I’m sure your TL is flooded with Johnny Depp and Amber Heard’s sensational, extremely publicised trial, between the merciless memes, and disturbing TikTok challenges and edits.
On TikTok, cry-laughing emojis and poop stickers adorn courtroom clips with titles such as “Funniest witness moments so far” and “Johnny Depp funny moments part 3”.
One user even put a filter on footage of Heard’s testimony so that her nose protruded like Pinocchio’s.
And here’s the most popular trend so far: People posting their own renditions of Heard saying “My dog stepped on a bee” while testifying. There’s even a music video on it.
Angered fans are valid. Personal opinions are valid, too.
But is it too much to ask that we treat a serious issue… seriously? Isn’t it time that we stopped revolving the entire Internet around the lives of celebrities?
The court proceedings are filmed consistently, accessible to the entire Web, making more than enough way for toxic ‘cancel culture’. The Internet now has the power to massacre your entire career, as and when it feels like it.
Don’t get me wrong, I’m all for justice and fairness- but no situation involving serious allegations of abuse should be turned into comedic content.
The high-profile case can still serve as a means to spread awareness without being turned into a joke, or a magnet for bullying. With this behaviour, we risk creating a world where the opinions of TikTokers and fans outweigh the court’s final verdict.
We give in to disrespectful and obsessive fan behaviour, paving the path for abusers to gain public interest and attention via infamy. Fans seem to turn less respectful over time, laying even their most baseless opinions out in public without fearing the consequences.
They’ve also formed meet and greet sessions outside the courtroom- and while many see this as an act of support, it was also reported that major clashes occurred between Depp and Heard supporters for several weeks.
Depp has now won the case but what people fail to realise is that demonising and criticising Amber Heard throughout the affair will inspire the public to do the same to victims of abuse in the future.
See, I get why Amber Heard has been called a liar and all that, however, it does not justify denouncing every one of her actions down to her most acute facial expressions.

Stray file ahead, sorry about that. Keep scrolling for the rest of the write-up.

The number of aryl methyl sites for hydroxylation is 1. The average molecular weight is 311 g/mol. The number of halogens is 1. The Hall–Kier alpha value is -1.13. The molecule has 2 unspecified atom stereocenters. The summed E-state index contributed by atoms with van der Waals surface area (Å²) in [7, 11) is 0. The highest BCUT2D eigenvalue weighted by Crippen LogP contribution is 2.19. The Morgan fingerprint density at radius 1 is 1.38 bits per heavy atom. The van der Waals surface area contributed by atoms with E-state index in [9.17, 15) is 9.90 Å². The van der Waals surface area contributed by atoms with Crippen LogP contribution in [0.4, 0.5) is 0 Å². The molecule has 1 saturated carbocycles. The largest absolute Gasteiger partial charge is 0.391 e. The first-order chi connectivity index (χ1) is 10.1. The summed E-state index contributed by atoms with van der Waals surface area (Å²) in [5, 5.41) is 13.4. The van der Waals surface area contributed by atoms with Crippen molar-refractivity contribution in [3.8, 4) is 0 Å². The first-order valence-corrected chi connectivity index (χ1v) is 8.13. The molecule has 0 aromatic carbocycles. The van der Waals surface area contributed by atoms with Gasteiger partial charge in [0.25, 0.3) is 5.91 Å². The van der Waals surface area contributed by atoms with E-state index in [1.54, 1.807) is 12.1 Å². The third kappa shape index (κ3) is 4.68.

How do we accurately deem a reaction ‘bad acting’? Does this mean that a ‘good actor’ who’s guilty could get away with it, simply because they’d do a better job fooling the media and the jury?
The thing is, most alleged victims of abuse are telling the truth according to research, and statistically high-risk victims will put up with domestic abuse for 2.3 years before getting help.
And when a person does seek help, they won’t look too fabulous explaining traumatic experiences – but does this mean that we are free to criticise them as well?
How many victims are we going to clown just because we were right this one time?
And how far is too far?
Take this for an example:
Threatening an abusive person with further abuse sounds hardly rational, doesn’t it? Are we normalising the idea that violence is an effective response, while chiding someone for being… violent?
In its essence, this case is a complex one. On one end, the public continues to be exposed to the possibility of female abusers, while the mere concept of it seemed unbelievable before.
On the other, it feeds the idea that in a media-controlled world, it’s more important to please spectators than to actually base accusations around concrete evidence.
Also, it’s hardly comparable to cases that occur worldwide on the daily, yet it has still tipped the scales of justice in today’s world.
All in all, it’s ironic how a defamation trial could trigger so much blatant defamation.